Today was pruning day. This is the first year that I haven’t done major renovations on the plum tree. The pear tree also got a light pruning as well as the young fruit trees. The grapes got the usual treatment.
After a record-breaking hot and dry summer, this winter has been really wet. We had a week or so below freezing between Christmas and New Year, so hopefully that was sufficient for the plants that need it. Otherwise, temperatures have been pretty normal. January has been pretty mild.
Heather moved the herbs from row 1 of the garden to the south side of the house.
Good news from the beehive: so far, the bees have survived the winter! On warm sunny days such as today, they venture out of the hive.
I finally got around to addressing the coolant leak in the tractor last week. I decided to try the easy option first and pour a bottle of Bar’s head gasket sealant into the radiator. I’ve cycled the tractor through warm-up/cool down a few times, and the amount of steam coming out of the exhaust seems to be diminishing. I also changed out the milky engine oil. If this fix doesn’t work, I’ll have to take the engine apart and install a new head gasket.
The John Deere riding mower died last fall. It would barely idle, nothing more. We replaced the carburetor, but it didn’t help. It turns out the intake valve wasn’t opening enough. So I took apart the crankcase and checked things out. The camshaft lobe that drives the intake valve was worn down to nearly nothing. The hydraulic lifter was also stuck. So I ordered a new camshaft and lifters for $40. Today I put everything back together, and it runs great!
In the meantime, our neighbor Jon found a two-cylinder Craftsman mower for us. It ran but not well. I ordered a tune-up kit and Isaac helped replace the carburetor, filters (air, fuel, oil), and oil. It’s up and running now as well.
So now we have two riding mowers, a garden tractor, a tow-behind field mower, and of course, the Case tractor. The clutch has gone out on the Case, so we’re clearing space in the barn to bring it in, split it, and fix it.
Yesterday, our friend help us get the town-behind lawn mower that our neighbor gave us running. A kit with a carburetor, spark plug, fuel filter, and air filter was $20. Next I need to buy new wheel bearings for it and for the small tractor trailer.
We changed the oil and spark plug in the Sears tractor.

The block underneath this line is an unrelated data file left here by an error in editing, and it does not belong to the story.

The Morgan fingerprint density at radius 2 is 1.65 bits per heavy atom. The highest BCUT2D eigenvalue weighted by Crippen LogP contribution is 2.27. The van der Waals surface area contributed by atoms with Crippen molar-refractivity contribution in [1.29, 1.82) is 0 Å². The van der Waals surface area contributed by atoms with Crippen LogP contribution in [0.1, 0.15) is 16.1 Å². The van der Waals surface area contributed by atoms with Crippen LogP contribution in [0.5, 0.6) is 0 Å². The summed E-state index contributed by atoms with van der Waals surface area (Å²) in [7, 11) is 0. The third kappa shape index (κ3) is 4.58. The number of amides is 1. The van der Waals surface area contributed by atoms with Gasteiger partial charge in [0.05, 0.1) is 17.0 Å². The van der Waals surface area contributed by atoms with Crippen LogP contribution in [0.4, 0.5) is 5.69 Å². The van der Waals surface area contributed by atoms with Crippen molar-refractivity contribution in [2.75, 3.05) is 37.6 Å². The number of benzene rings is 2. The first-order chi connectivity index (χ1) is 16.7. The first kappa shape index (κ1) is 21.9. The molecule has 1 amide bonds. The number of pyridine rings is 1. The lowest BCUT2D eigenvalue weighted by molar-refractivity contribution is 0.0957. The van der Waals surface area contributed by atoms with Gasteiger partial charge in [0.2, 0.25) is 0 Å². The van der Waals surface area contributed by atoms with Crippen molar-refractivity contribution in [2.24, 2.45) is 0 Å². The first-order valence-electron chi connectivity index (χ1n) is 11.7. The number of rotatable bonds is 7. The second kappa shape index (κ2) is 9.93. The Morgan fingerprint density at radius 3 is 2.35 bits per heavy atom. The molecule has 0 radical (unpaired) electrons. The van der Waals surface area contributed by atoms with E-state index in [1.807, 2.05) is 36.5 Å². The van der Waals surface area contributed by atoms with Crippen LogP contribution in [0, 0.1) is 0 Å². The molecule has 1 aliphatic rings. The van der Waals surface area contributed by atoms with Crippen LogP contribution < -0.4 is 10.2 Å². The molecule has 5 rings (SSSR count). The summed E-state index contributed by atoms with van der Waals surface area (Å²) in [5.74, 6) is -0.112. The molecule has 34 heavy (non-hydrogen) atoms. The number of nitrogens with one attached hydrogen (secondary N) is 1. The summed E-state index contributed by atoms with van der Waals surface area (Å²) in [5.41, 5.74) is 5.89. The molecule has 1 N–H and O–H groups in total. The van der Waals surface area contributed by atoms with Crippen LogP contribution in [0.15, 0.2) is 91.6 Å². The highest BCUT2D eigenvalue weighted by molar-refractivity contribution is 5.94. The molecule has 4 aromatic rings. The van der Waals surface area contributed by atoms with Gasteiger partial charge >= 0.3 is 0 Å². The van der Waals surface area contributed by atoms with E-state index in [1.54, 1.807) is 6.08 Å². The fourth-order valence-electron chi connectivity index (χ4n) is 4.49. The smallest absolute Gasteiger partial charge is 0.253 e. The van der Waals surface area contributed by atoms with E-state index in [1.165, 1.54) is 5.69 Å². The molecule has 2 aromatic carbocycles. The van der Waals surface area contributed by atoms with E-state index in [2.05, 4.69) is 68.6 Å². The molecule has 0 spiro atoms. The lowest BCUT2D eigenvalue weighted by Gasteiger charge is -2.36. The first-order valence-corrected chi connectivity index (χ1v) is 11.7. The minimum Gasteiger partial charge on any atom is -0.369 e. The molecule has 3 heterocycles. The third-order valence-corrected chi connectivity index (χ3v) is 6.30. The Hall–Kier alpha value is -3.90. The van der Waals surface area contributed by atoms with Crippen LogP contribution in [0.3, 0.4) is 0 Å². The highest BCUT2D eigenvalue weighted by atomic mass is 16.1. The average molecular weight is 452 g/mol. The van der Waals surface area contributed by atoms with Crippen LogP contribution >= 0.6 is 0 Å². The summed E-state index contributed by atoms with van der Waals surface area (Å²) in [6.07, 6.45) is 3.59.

The Case tractor is not doing so well. The past few weeks, it has been hard to start, which was not a problem before. I replaced the spark plugs today. Most of them were black with carbon. I also topped off fluids. It took about 3 quarts of fluid in the torque tube and a gallon of oil in the transmission. The 3-gallon cooling system took a gallon of coolant. I replaced the engine oil, and there was coolant in the oil. That probably means it has a bad head gasket. Also, yesterday the clutch started to fail. Today I had to use the hand clutch, and even then, I had to turn off the tractor to change gears. One of the back wheels still has a slow leak, too.
I re-routed the temporary pasture fencing on the north side of the barn so that I can access the tractor parking area again. The sheep will probably have that extra pasture area finished off in the next two weeks or so.
A few months ago, we got to use a hydraulic log splitter to split a bunch of wood we had gotten from arborists. Today, we stacked it along the west side of the barn, probably about 1.5 cords. We don’t have a woodstove, though.
We also reapplied wood chips around the young fruit trees after adding some landscaping fabric.
The sheep have mowed the entire pasture down to stubble, due to our not implementing paddocks. Heather has installed some temporary fencing allowing them to graze the area north of the barn.
We haven’t gotten any chicken eggs for months. But they don’t have a proper chicken coop in which to lay eggs, nor are we giving them any feed beyond table scraps and what they find in the pasture.
Something happened to the carburetor on the John Deere mower and it will barely idle at full throttle. I fiddled with it a bit, then ordered a new carburetor. At about $15 to buy new, they’re hardly worth trying to troubleshoot.
The Case tractor has a rear left tire that loses air over the course of about a week. I need to see if I can remove the wheel so I can take it to a tire store for repair. Otherwise, it’s probably about $100 for a field service call.
We’re still getting some kale from the garden, but the chickens have been escaping the pasture now that we extended it for the sheep, so the kale isn’t going to last much longer.